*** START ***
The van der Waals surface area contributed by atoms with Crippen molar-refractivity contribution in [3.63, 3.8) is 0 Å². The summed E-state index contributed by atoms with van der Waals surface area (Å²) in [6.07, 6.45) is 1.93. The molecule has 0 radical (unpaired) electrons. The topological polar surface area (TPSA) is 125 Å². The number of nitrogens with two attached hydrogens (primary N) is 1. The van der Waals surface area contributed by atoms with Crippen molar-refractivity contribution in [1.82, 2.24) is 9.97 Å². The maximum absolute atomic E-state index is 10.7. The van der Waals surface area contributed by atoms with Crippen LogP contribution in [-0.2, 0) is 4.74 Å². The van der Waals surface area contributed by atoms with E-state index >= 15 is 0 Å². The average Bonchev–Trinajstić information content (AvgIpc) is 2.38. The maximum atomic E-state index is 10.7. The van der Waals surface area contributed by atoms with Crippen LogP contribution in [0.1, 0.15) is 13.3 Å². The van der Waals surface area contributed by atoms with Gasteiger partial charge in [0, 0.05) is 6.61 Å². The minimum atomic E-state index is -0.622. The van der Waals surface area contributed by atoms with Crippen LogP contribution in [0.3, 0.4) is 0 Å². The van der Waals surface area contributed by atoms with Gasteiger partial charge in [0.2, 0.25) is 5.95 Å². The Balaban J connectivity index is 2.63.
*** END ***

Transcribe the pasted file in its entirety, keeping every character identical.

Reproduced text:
The van der Waals surface area contributed by atoms with Crippen molar-refractivity contribution in [3.63, 3.8) is 0 Å². The summed E-state index contributed by atoms with van der Waals surface area (Å²) in [6.07, 6.45) is 1.93. The molecule has 0 radical (unpaired) electrons. The topological polar surface area (TPSA) is 125 Å². The number of nitrogens with two attached hydrogens (primary N) is 1. The van der Waals surface area contributed by atoms with Crippen molar-refractivity contribution in [1.82, 2.24) is 9.97 Å². The maximum absolute atomic E-state index is 10.7. The van der Waals surface area contributed by atoms with Crippen LogP contribution in [-0.2, 0) is 4.74 Å². The van der Waals surface area contributed by atoms with E-state index >= 15 is 0 Å². The average Bonchev–Trinajstić information content (AvgIpc) is 2.38. The maximum atomic E-state index is 10.7. The van der Waals surface area contributed by atoms with Crippen LogP contribution in [0.1, 0.15) is 13.3 Å². The van der Waals surface area contributed by atoms with Gasteiger partial charge in [0, 0.05) is 6.61 Å². The minimum atomic E-state index is -0.622. The van der Waals surface area contributed by atoms with Crippen LogP contribution in [0.3, 0.4) is 0 Å². The van der Waals surface area contributed by atoms with Gasteiger partial charge in [0.2, 0.25) is 5.95 Å². The Balaban J connectivity index is 2.63.